Sate Rep. Greg Harris, the chief sponsor of the civil unions bill in the House, said he felt it would be disciminatory to limit the legislation to same-sex couples. (Abel Uribe, Chicago Tribune / November 30, 2010)

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While celebrated as a historic step forward for gay rights in Illinois, the new civil union bill that awaits Gov. Pat Quinn's signature also offers opportunities for heterosexual couples who don't want to wed but seek many of the legal protections of marriage.

Granted, this is likely to be a narrow swath of the population, but those who drafted the law felt it important to be inclusive, particularly given that the bill's intent was to open up rights that had long been denied to a demographic group.

"It just seemed wrong to me to write a law that would be discriminatory," said state Rep. Greg Harris, D- Chicago, the bill's chief sponsor in the House.

He said some senior citizens lobbied for the bill. Seniors with survivor's benefits from Social Security or a pension could lose that income if they remarry. A civil union allows them to keep that benefit while providing the same state-level rights as a marriage.


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"If you go to a senior building, you'll find a lot of people who face this dilemma," Harris said. "They may be the largest single group of beneficiaries by number."

In a 2009 article in Elder Law Journal, Chicago attorney John Schleppenbach wrote that Illinois would be nearly unique if it offered civil unions to straight couples, making the bill of "vital importance" to seniors who risked losing benefits by getting married.

Andrew Koppelman, a professor of law and political science at Northwestern University, said civil unions also provide straight couples with an option that gives them legal support but doesn't carry the title of "marriage."

"There are some who think marriage is an anachronistic and patriarchal institution," he said. "It's got this administrative dimension, which provides for hospital visitation rights and inheritance rights and that sort of thing, and then also it includes this symbolic status. Well, there are some people who like the symbolic status and some people who don't."

Courtney Greve, spokeswoman for Cook County Clerk David Orr, said the clerk's office gets weekly calls from heterosexual couples who don't want to marry but are interested in some sort of domestic partnership. Some, she said, are young couples facing a loss of health insurance, who want to wait to get married until they can plan a more elaborate wedding. The county's domestic partnership registry is not open to heterosexual couples.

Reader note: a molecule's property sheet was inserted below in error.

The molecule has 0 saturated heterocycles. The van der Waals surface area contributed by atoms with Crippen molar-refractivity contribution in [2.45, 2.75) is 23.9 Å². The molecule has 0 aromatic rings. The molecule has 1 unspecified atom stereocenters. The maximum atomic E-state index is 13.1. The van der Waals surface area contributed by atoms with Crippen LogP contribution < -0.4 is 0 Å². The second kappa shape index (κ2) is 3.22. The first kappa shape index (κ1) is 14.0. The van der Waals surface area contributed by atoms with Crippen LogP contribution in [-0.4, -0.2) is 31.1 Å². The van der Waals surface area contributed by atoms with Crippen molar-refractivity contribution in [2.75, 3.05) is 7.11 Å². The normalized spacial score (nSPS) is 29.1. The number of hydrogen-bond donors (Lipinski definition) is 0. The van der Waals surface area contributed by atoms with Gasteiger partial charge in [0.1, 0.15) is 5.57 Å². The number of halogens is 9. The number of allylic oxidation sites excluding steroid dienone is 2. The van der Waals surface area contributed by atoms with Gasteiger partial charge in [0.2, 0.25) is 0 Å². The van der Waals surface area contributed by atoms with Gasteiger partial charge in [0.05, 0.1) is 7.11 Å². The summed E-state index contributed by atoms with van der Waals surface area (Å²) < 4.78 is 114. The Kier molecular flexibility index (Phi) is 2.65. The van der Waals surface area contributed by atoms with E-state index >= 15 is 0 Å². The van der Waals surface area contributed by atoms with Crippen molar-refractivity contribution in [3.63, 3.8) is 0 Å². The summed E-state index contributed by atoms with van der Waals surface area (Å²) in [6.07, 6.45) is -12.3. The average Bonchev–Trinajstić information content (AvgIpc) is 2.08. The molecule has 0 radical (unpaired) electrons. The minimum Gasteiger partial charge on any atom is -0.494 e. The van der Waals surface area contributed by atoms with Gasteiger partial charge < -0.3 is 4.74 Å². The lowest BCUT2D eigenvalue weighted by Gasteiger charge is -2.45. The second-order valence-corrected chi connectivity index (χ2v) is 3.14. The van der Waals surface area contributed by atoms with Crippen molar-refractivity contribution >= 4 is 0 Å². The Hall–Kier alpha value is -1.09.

Assuming the governor signs the bill as he has promised, civil unions can begin in June. Greve said the process for getting a civil union will be nearly identical to obtaining a marriage license. It will not require applicants — straight or gay — to sign affidavits stating that they live together.

Attorneys in Illinois and other states that currently have or formerly had civil unions agree there is little chance of couples who aren't in a committed relationship forming civil unions purely for convenience.

"In New Jersey, it's not any easier to get out of a civil union than it is to get out of a marriage," said Stephen Hyland, an attorney who served on New Jersey's Civil Union Review Commission after the state opened up civil unions for same-sex couples in 2007. "The obligations for dissolving a civil union are exactly the same as in dissolving a marriage. You would see a potential for alimony, division of property, everything."

While no civil union provides a couple with federal rights — such as Social Security survivor's benefits or the ability to file joint tax returns — Illinois' civil union bill gives the couple access to all state-level marriage rights, including health care benefits from any company that offers a spousal plan.

This has been a dicey subject in the past for unmarried heterosexual couples.

Google Inc., for example, offered reimbursement for health insurance costs this year only to unmarried couples who were gay or lesbian, arguing that straight couples had the option of getting married. On the other hand, the federal government has made unmarried straight couples eligible for some benefits, including paid sick leave related to caring for their partners.

In 1999, a female clerk sued the Chicago Board of Education for allegedly discriminating against her and her male partner of 27 years by not providing medical and dental benefits when they were available to same-sex couples. A federal judge dismissed her claim of "reverse discrimination," ruling that the school district was not obligated to extend the benefits to unmarried straight couples.

By including heterosexual couples, the law also provides an avenue for straight couples to support gay rights.

"I've heard of couples saying, 'We won't get married until our gay and lesbian loved ones can also get married,'" said Jennifer Brown, a professor of law at Quinnipiac University in Connecticut, which had a civil union law until same-sex marriage was legalized in 2008.

"I've heard of couples traveling to states where marriage is available to both same-sex and different-sex couples and having their weddings in that state as a show of solidarity," Brown said. "In Illinois, there's now this additional option for people, which would be to opt for a civil union instead of marriage."

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